The R 18’s behemoth boxer dictates the proportions of the rest of the bike and the cockpit is super spacious as a result. Even with pull-back risers and an aggressive sweep on the handlebars, there’s plenty of room to shift and shimmy in the saddle. That saddle is also one of the most aesthetically-pleasing and comfortable stock seats on the market. If the pebble leather and sculpted appearance don’t get you, the plush cushioning and dished-out shape will. It’s a commonly overlooked component, but R 18 seat proves BMW can still deliver function while focusing on form.
Though the R 18 is light on the eyes, it’s mighty heavy off the kickstand. At 761 pounds all fueled up, the bulky bobber rivals entry-level baggers without the convenience of storage. To achieve a premium fit and finish, BMW opted for steel and aluminum parts in lieu of chromed plastic, and the additional poundage is the collateral damage of that choice. However, once the R 18 got rolling, it carried its weight with grace. A gentle input on the bars effortlessly tipped the bike into turns, but that’s where the next problem reared its head: ground clearance.
Like innumerable cruisers, the R 18’s ceiling is the floor, and the footpegs got acquainted with the tarmac early and often. The beefy bobber was more than happy to turn, but only up to a certain extent. The sound of metal scraping asphalt accompanied anything sharper than a 90-degree turn. In the twisty canyon roads, sparks flew like the fourth of July. Though the R 18 wasn’t too keen to lean, we have to remember that BMW isn’t aiming to create an all-arounder here. The platform is more suited to customization and pure cruising, and that’s who the Bavarian brand is after with the R 18.
Win Their Hearts
Following our first taste of the R 18, we received a rundown of BMW’s strategy within the cruiser space. Like most gatherings in this post-COVID world, we jumped on a Zoom call to hear the plan from BMW Motorrad’s top brass. Learning that the brand is targeting the custom cruiser market, a sub-sect of the larger segment, helps us distinguish the Harley-Davidson Softail and Indian Chief as the R 18’s main competitors.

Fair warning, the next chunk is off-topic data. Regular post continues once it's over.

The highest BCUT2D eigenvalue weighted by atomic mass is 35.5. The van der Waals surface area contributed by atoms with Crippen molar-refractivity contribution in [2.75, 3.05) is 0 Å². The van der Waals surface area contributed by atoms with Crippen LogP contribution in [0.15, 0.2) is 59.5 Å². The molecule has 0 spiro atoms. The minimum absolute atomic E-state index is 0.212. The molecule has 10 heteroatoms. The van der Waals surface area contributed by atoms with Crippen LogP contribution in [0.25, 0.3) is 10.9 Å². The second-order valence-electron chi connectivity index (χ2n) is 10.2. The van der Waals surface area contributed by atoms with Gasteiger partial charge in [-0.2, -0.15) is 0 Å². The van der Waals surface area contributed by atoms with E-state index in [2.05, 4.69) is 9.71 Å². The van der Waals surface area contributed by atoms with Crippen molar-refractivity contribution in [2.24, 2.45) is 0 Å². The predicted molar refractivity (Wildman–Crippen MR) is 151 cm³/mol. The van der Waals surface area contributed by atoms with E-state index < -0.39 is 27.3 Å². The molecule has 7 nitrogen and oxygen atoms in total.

To subvert the American establishment, BMW is focusing its efforts on riders in their late-30s and 40s to trade in the Bar and Shield for the Roundel. The Munich manufacturer believes this group is less brand-loyal, more open-minded, and financially stable enough to put a beastly Beemer in their garage. By playing into the customization market, the company is also tapping into the lifestyle model that Harley has enjoyed for years with endless accessory and clothing lines.
Though the target audience is well-defined, there’s always the question of whether or not it’s too niche. Similar to Jason’s experience at the LiveWire launch, we’re surprised to learn that such a limited demographic is the target for such an ambitious model. However, if we look to the ever-popular R nineT and its slew of iterations, we can speculate on the R 18 platform BMW hopes to create.
If the new cruiser succeeds, will we see a fully-dressed bagger in the future? Will a performance-oriented R 18 take on one of Harley’s other darlings? Unfortunately, BMW wasn’t in a position to answer any of these questions yet. Fortunately, we have the R 18 for the next few weeks and will provide a full assessment of the big-bore boxer and how it stacks up against its Hog competition soon.
Despite championing the boxer engine, BMW rarely takes a pugilistic stance, but they’re training the R 18 to land a body blow on the MoCo. Indeed, the plot will only thicken when/if Harley casts the second stone by encroaching on BMW’s adventure bike domain with the release of the Pan America in 2021. As more manufacturers launch campaigns into uncharted territories, we stand to gain as consumers, and in the end, the addition of the R 18 is a big win for cruiser customers and choice.